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Businesses And People Hit By Depreciating Local Currency

Source: Vientiane Times

The value of the Lao kip has dropped significantly since last year against the backdrop of volatility in the global fuel market due to the Russia-Ukraine conflict.

A supply-demand mismatch has led to a widening of the gap between the official and parallel market currency rates, ramping up pressure on importers and driving up inflation.

The continuing depreciation of the kip is significantly impacting the Lao economy as a fuel shortage deepens, driving up the price of products in the country and creating more hardship for the poor.

The gap between the official exchange rate and the parallel market rate continues to widen, in which the US$/kip market rate could exceed the official rate by up to 19 percent and the Thai baht/kip exchange rate by roughly 9 percent on Wednesday, according to a reliable source.

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The kip has suffered the biggest loss in value against the baht and dollar since the Asian financial crisis of 1997-98. The kip has plunged to its lowest value in decades due to the rising demand for foreign currencies to import goods, including fuel.

The Governor of the Bank of the Lao PDR, Mr Sonexay Sitphaxay, told the National Assembly last year that the gap in the kip/US dollar exchange rate between commercial banks and the parallel market had widened by as much as 22.1 percent in July. 

The Governor said the increasing difference in exchange rates was linked to the rising demand for foreign currencies needed to import goods against the backdrop of the Covid-19 pandemic.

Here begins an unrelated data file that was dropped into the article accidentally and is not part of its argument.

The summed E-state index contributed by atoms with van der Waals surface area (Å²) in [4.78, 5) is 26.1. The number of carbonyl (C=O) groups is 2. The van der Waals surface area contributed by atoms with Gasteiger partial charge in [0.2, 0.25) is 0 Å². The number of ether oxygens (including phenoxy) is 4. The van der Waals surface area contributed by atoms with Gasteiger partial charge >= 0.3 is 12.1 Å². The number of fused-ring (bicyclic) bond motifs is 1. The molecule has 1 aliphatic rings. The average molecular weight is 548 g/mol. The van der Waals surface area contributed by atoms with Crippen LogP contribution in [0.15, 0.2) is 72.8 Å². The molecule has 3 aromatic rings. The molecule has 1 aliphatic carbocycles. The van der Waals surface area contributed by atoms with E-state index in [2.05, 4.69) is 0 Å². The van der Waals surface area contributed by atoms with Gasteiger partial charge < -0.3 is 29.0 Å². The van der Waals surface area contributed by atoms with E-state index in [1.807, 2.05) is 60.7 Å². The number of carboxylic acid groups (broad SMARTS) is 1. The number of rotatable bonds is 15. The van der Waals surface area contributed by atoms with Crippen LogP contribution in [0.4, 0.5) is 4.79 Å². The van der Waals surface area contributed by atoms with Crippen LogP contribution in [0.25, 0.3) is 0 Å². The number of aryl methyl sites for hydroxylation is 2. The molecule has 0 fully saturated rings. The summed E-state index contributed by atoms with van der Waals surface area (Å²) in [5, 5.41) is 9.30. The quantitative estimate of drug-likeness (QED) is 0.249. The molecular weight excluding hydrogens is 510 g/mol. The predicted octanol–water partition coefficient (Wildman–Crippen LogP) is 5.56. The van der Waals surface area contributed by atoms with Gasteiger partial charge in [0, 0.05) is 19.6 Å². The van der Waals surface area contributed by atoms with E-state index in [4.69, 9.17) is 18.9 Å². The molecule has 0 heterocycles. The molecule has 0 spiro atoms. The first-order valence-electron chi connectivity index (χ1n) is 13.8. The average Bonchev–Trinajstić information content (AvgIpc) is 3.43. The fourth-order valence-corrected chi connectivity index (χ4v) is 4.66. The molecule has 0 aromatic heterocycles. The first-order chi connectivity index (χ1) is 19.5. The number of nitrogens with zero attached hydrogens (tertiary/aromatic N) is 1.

With commercial banks unwilling to sell US dollars and Thai baht, many businesses have been forced to buy foreign currencies on the parallel market so they can continue to import goods.

As a result, most businesses base the price of their products on what it costs them to buy foreign currencies on the parallel market, which are traded based on supply and demand.

An independent local economist, Mana Southichack, told Vientiane Times recently that he backed the government’s policy to reopen the country to foreign visitors as Laos has lost hundreds of millions of dollar due to the absence of tourists after borders were closed in 2020.

“One of the most urgent steps to be taken is to narrow the gap between official exchange rates and parallel market rates, minimising the loopholes for speculation by opportunists,” he said.

“In addition, we need to boost exports and further improve the investment climate to encourage more foreign entrepreneurs to do businesses in Laos.”

Vice President of the Lao National Chamber of Commerce and Industry, Mr Daovone Phachanthavong, said another essential move was for the government to allow people of Lao origin currently living abroad to buy land in Laos. This would entice people of means living in other countries to bring their wealth, in the form of foreign currencies, into Laos.